inches tall and weighs up to 80 pounds. UKC's American Pit Bull Terrier is preferred to range from 30-60 pounds with females
generally, but not necessarily, smaller than males.
Staffs, AmStaffs, and APBTs produced by responsible breeders are bred
for temperament. Many dogs of these breeds are therapy dogs; some do quite well in obedience, and one -- Bandog Dread HIC,
VB, SchH 1, CD -- even has a herding title. Another, Solomon J. Grundy, is a service dog for quadriplegic owner Arvid Kuhnle
of Saskatoon, Canada, and Bullitt, was shown on the 1985 Easter Seals poster with his owner, Gordy Ranberg of Genesee, Michigan.
So what happened?
The American Pit Bull Terrier and its AKC cousins had a well- deserved
reputation as a loyal and trustworthy family pet in the early years of this century, but of late has been severely castigated
as a vicious, man-killing beast, worthy of banishment from the cities, considered guilty with no chance of proving innocence
in any case.
"Pit bull" is a generic and derogatory term that encompasses any of several
breeds of dogs or crosses on those breeds. Pit Bull fanciers can be divided into several camps: conscientious breeders of
the AKC-registered duo who often deny kinship of their dogs with the APBT; ethical breeders of the APBT who face squarely
the slander heaped upon them by ignorant neighbors; and unethical breeders of all three breeds who still indulge in dog fighting
or promote aggressive temperaments for illegal purposes. Dog fighting rings still exist--it's only been a few years since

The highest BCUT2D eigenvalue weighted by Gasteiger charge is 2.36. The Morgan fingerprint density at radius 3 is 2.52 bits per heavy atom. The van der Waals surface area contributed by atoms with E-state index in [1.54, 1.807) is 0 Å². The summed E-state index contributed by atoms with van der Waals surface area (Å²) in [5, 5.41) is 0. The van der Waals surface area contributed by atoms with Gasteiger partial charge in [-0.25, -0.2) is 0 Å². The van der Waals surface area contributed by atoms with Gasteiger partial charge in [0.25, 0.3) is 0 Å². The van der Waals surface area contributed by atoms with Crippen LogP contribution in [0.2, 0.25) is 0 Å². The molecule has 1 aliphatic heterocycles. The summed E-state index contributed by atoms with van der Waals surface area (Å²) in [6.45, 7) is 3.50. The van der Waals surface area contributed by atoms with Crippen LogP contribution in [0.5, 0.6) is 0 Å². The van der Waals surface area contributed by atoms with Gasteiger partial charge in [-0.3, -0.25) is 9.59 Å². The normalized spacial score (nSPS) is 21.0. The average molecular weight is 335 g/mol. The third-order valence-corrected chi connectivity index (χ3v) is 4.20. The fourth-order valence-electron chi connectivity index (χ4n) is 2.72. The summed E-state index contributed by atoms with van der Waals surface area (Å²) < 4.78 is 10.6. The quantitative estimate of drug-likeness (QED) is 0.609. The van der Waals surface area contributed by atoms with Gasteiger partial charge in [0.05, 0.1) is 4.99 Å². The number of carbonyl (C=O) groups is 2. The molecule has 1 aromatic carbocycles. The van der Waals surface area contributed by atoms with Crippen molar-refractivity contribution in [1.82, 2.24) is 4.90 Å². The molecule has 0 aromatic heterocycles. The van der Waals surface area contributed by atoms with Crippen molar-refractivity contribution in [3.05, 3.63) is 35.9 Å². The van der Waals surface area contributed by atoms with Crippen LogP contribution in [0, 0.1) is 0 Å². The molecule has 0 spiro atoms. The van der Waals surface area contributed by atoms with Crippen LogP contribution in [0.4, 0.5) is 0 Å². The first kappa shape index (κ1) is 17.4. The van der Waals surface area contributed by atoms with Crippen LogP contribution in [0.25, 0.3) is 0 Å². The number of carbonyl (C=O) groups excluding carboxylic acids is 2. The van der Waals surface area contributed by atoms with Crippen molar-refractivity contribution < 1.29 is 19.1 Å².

a ring with national ties was busted in New Richmond and Blanchester, Ohio--and inner city drug dealers often use the dogs
to guard their drug supplies and cash.
To further complicate matters, those who still breed for fighting are
not as careful to preserve the dog's strong instinct to bond with humans as the early breeders did. So, today "pit bull" is
a pejorative term that strikes fear in the hearts of many and leads to the spreading of urban legends about dogs with locking
jaws that exert 20 thousand pounds of pressure, unstable breed temperament, and overwhelming human aggression.
In fact, the well-bred American Pit Bull Terrier is a family guardian
and protector; an intelligent and obedient pet; a sweet, even-tempered dog that serves well as a help-mate to handicapped
owner and friend to small children; and a healthy, hardy dog that complains little and offers much to his family.
Unfortunately, it has been more important for legislators in many jurisdictions
to prove to constituents that they have "done something" about community problems. Spurred on by media accounts of "pit bull"
attacks described in lurid detail, these councils and commissioners have banned pit bulls in all their forms from their communities.
Never mind that the owners are the ones at fault for harboring a vicious dog; never mind that few of these dogs actually bite
people; never mind that the breed and its crosses are not always easy to identify. Just ban them.
So, many shelters do not offer pit bulls or any dog that might be part
pit bull to be adopted. Insurance companies cancel house insurance if a pit bull is in residence. Neighbors mistake everything
from Boxers to Pugs as "pit bulls". And those criminals who used pit bulls as protectors of their illegal activities switched
to Akitas or Rottweilers. The truth is dogs no matter what breed can make wonderful pets in the hands of a responsible owner.